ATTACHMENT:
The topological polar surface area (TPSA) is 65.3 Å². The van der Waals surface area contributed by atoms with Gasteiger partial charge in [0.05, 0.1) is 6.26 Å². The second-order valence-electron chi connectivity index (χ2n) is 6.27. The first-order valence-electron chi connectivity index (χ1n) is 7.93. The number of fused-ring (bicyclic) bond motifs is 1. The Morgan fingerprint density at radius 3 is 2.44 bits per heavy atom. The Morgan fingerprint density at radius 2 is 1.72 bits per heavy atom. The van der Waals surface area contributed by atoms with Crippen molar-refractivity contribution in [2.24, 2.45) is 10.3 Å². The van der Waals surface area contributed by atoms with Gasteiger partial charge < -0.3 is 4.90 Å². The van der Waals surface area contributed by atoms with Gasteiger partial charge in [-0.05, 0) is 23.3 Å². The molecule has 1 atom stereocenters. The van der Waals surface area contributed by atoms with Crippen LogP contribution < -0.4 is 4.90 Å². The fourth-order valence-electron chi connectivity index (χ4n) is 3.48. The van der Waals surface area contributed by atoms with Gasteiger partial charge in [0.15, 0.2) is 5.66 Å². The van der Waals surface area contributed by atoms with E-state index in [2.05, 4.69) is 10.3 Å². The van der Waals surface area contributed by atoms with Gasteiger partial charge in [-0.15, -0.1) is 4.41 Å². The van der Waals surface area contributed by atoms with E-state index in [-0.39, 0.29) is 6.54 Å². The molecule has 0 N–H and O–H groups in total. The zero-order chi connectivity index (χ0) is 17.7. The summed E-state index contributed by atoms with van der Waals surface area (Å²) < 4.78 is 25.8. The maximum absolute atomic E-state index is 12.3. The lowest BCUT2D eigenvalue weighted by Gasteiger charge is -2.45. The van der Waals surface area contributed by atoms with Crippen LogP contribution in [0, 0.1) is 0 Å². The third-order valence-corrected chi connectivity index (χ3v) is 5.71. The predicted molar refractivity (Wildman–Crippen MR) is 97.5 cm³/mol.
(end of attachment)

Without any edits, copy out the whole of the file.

The topological polar surface area (TPSA) is 65.3 Å². The van der Waals surface area contributed by atoms with Gasteiger partial charge in [0.05, 0.1) is 6.26 Å². The second-order valence-electron chi connectivity index (χ2n) is 6.27. The first-order valence-electron chi connectivity index (χ1n) is 7.93. The number of fused-ring (bicyclic) bond motifs is 1. The Morgan fingerprint density at radius 3 is 2.44 bits per heavy atom. The Morgan fingerprint density at radius 2 is 1.72 bits per heavy atom. The van der Waals surface area contributed by atoms with Crippen molar-refractivity contribution in [2.24, 2.45) is 10.3 Å². The van der Waals surface area contributed by atoms with Gasteiger partial charge < -0.3 is 4.90 Å². The van der Waals surface area contributed by atoms with Gasteiger partial charge in [-0.05, 0) is 23.3 Å². The molecule has 1 atom stereocenters. The van der Waals surface area contributed by atoms with Crippen LogP contribution < -0.4 is 4.90 Å². The fourth-order valence-electron chi connectivity index (χ4n) is 3.48. The van der Waals surface area contributed by atoms with Gasteiger partial charge in [0.15, 0.2) is 5.66 Å². The van der Waals surface area contributed by atoms with E-state index in [2.05, 4.69) is 10.3 Å². The van der Waals surface area contributed by atoms with Gasteiger partial charge in [-0.15, -0.1) is 4.41 Å². The van der Waals surface area contributed by atoms with E-state index in [-0.39, 0.29) is 6.54 Å². The molecule has 0 N–H and O–H groups in total. The zero-order chi connectivity index (χ0) is 17.7. The summed E-state index contributed by atoms with van der Waals surface area (Å²) < 4.78 is 25.8. The maximum absolute atomic E-state index is 12.3. The lowest BCUT2D eigenvalue weighted by Gasteiger charge is -2.45. The van der Waals surface area contributed by atoms with Crippen LogP contribution in [0, 0.1) is 0 Å². The third-order valence-corrected chi connectivity index (χ3v) is 5.71. The predicted molar refractivity (Wildman–Crippen MR) is 97.5 cm³/mol.